are strung together the shields over the connection are either floating or
are both tied to ground so as to form a ground loop.

>If that doesn't work, how hard is it, really to put up a Faraday
>cage around the studio? Seems like you could put a layer of
>chicken wire on the walls, ceiling, and floor, connect it all to
>itself electrically, then cover the walls and ceiling with another
>layer of sheetrock. The floor might be a little tougher, but not
>too hard if it's already carpeted (just put the chicken wire under
>the carpet pad, then replace carpet and pad). Of course, how
>feasible this is depends on whether you just use one room for
>the studio or use the whole house occasionally like a former
>roommate[1] of mine did (drums in the living room, etc., etc.).

Chicken wire isn't very conductive. Copper mesh is okay, and it's a good idea
that the mesh squares be smaller than a 20th of the wavelength of interest
or so. The real problem is sealing around doors and windows. IEC makes some
nice shielded rooms that are good for guitar amps and other applications
where it's basically impossible to shield the equipment properly.
--scott

--
"C'est un Nagra. C'est suisse, et tres, tres precis."
November 10, 2004 11:42:00 PM

Archived from groups: alt.radio.broadcasting,alt.radio.pirate,rec.audio.pro (More info?)

> hi to all,
> my recording studio is located close to a college ratio station
> antenna , they radiate 18,000 watts 24 hrs a day , the radiation is
> getting into my studio gear, what can i do to shield the equipment
> from that stray rf?

The same thing they are doing to keep it from getting into their
equipment which is even closer to the antenna than you are.

If you call and request that the engineer of that station call you back
because of this problem, you will most likely get a friendly call back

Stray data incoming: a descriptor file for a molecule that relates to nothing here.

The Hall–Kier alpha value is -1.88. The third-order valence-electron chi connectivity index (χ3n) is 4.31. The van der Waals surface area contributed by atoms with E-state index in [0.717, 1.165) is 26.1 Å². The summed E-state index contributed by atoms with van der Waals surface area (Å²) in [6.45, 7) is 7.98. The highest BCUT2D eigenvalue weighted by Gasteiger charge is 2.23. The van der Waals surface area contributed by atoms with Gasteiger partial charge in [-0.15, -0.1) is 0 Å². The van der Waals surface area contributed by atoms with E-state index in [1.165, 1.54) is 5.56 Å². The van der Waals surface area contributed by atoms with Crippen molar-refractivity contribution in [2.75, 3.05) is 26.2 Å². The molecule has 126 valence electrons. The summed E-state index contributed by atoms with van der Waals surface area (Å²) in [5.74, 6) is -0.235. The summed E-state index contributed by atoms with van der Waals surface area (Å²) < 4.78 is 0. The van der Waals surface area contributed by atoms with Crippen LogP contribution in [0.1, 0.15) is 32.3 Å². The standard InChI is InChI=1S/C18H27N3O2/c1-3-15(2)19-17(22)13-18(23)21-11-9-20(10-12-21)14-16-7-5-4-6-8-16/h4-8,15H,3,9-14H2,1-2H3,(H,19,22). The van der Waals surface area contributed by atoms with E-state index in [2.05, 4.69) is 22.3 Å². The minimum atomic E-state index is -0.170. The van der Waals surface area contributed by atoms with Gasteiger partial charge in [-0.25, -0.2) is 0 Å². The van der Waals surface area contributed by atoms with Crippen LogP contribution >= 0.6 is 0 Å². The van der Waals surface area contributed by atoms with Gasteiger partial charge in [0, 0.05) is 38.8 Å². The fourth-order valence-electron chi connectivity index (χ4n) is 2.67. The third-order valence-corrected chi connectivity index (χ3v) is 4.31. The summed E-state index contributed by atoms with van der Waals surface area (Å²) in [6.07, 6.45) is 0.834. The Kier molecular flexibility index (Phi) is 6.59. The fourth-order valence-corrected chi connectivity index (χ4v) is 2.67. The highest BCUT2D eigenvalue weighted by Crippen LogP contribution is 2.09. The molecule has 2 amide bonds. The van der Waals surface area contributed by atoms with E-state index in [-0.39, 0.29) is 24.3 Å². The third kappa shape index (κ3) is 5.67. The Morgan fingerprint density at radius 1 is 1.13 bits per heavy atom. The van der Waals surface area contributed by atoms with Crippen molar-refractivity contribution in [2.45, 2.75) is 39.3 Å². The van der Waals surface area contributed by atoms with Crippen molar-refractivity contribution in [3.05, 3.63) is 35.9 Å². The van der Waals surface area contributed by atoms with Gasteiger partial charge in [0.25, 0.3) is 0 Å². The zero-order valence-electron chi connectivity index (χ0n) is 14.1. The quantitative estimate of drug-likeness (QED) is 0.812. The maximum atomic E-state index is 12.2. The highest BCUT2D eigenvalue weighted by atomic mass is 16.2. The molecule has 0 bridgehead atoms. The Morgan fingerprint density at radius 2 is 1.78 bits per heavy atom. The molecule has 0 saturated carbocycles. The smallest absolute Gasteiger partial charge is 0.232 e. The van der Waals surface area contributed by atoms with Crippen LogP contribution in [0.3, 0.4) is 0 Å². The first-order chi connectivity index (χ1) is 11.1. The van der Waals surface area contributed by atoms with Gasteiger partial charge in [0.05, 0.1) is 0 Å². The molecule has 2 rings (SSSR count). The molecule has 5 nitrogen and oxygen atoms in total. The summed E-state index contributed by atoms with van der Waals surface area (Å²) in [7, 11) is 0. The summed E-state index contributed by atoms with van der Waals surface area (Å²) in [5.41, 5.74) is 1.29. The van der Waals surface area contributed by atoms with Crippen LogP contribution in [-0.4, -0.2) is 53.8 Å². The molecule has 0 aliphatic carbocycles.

with some great suggestions, perhaps even a trip to your place to try
and help you out.

Usually, the problem is using cheap consumer gear, or stuff with phono
or RCA plugs rather than XLR so you don't have any ground loop problems.
November 10, 2004 11:47:06 PM

Archived from groups: alt.radio.broadcasting,alt.radio.pirate,rec.audio.pro (More info?)

> I'm going to ask a question that I might not be asking if I understood
> more about electronics: is there any reason why you need to enclose
> the entire room?

No. Just a quick easy way out rather than finding the problem and solving it
where it is at.
Making the room a faraday cage will cause other problems, like you never being
able to use wireless mics, radios or tvs that you might want to receive and
record.

> I know a Faraday cage is sufficient, but is it really
> necessary?

I am sure the studio of the station next to you doesn't do that, and they are
closer to the antenna than you are, so no.

> If that doesn't work, how hard is it, really to put up a Faraday
> cage around the studio?

A lot harder than just finding the problem and fixing it which will be a LOT
easier to fix than constructing the entire room into a Faraday cage. In fact,
if the problem is from ground loops, you are still going to have other problems
like hum anyway, even with the Faraday cage.

> Seems like you could put a layer of
> chicken wire on the walls, ceiling, and floor, connect it all to
> itself electrically, then cover the walls and ceiling with another
> layer of sheetrock.

Why not just move the building a few miles away if you are willing to go a
complicated route?
November 10, 2004 11:48:59 PM

Archived from groups: alt.radio.broadcasting,alt.radio.pirate,rec.audio.pro (More info?)

> The problem is when there are ground loops, causing circulating currents in
> the shield lines that are there to protect you, and making them do more harm
> than good. Some of them are inside the cases, even!
>
> The problem is when connectors aren't built properly, so that when XLR cables
> are strung together the shields over the connection are either floating or
> are both tied to ground so as to form a ground loop.

Yes, this is going to be where the problem is. If you have RCA connectors or
two conductor phono plugs, you are screwed. You will need to buy pro gear in
that case and get rid of the consumer stuff.
Anonymous
November 11, 2004 3:41:10 AM

Archived from groups: alt.radio.broadcasting,alt.radio.pirate,rec.audio.pro (More info?)

Truth wrote:
>> Seems like you could put a layer of
>>chicken wire on the walls, ceiling, and floor, connect it all to
>>itself electrically, then cover the walls and ceiling with another